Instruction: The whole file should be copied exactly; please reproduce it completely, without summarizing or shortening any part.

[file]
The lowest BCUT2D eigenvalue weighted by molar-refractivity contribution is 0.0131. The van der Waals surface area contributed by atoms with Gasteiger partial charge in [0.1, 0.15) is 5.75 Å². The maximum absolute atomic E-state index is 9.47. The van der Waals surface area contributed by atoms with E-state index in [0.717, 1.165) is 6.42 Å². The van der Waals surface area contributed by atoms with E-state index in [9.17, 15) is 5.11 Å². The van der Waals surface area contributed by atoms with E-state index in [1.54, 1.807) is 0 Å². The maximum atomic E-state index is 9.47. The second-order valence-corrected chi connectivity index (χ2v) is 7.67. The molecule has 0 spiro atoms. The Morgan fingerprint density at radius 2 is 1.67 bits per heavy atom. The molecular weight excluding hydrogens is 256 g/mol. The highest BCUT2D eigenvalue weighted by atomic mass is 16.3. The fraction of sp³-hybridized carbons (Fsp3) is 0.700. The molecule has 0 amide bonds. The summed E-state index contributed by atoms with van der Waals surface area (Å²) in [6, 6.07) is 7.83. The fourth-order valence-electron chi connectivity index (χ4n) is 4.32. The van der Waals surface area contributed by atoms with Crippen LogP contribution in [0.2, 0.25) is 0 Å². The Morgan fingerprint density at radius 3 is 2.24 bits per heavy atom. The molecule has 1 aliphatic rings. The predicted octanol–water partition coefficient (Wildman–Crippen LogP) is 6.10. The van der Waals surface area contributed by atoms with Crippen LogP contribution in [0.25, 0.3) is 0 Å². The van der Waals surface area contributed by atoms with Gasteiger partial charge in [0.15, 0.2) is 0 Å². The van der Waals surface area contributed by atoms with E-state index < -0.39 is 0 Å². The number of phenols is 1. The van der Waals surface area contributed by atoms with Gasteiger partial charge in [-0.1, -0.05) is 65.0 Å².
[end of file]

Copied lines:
The lowest BCUT2D eigenvalue weighted by molar-refractivity contribution is 0.0131. The van der Waals surface area contributed by atoms with Gasteiger partial charge in [0.1, 0.15) is 5.75 Å². The maximum absolute atomic E-state index is 9.47. The van der Waals surface area contributed by atoms with E-state index in [0.717, 1.165) is 6.42 Å². The van der Waals surface area contributed by atoms with E-state index in [9.17, 15) is 5.11 Å². The van der Waals surface area contributed by atoms with E-state index in [1.54, 1.807) is 0 Å². The maximum atomic E-state index is 9.47. The second-order valence-corrected chi connectivity index (χ2v) is 7.67. The molecule has 0 spiro atoms. The Morgan fingerprint density at radius 2 is 1.67 bits per heavy atom. The molecular weight excluding hydrogens is 256 g/mol. The highest BCUT2D eigenvalue weighted by atomic mass is 16.3. The fraction of sp³-hybridized carbons (Fsp3) is 0.700. The molecule has 0 amide bonds. The summed E-state index contributed by atoms with van der Waals surface area (Å²) in [6, 6.07) is 7.83. The fourth-order valence-electron chi connectivity index (χ4n) is 4.32. The van der Waals surface area contributed by atoms with Crippen LogP contribution in [0.2, 0.25) is 0 Å². The Morgan fingerprint density at radius 3 is 2.24 bits per heavy atom. The molecule has 1 aliphatic rings. The predicted octanol–water partition coefficient (Wildman–Crippen LogP) is 6.10. The van der Waals surface area contributed by atoms with Crippen LogP contribution in [0.25, 0.3) is 0 Å². The van der Waals surface area contributed by atoms with Gasteiger partial charge in [0.15, 0.2) is 0 Å². The van der Waals surface area contributed by atoms with E-state index < -0.39 is 0 Å². The number of phenols is 1. The van der Waals surface area contributed by atoms with Gasteiger partial charge in [-0.1, -0.05) is 65.0 Å².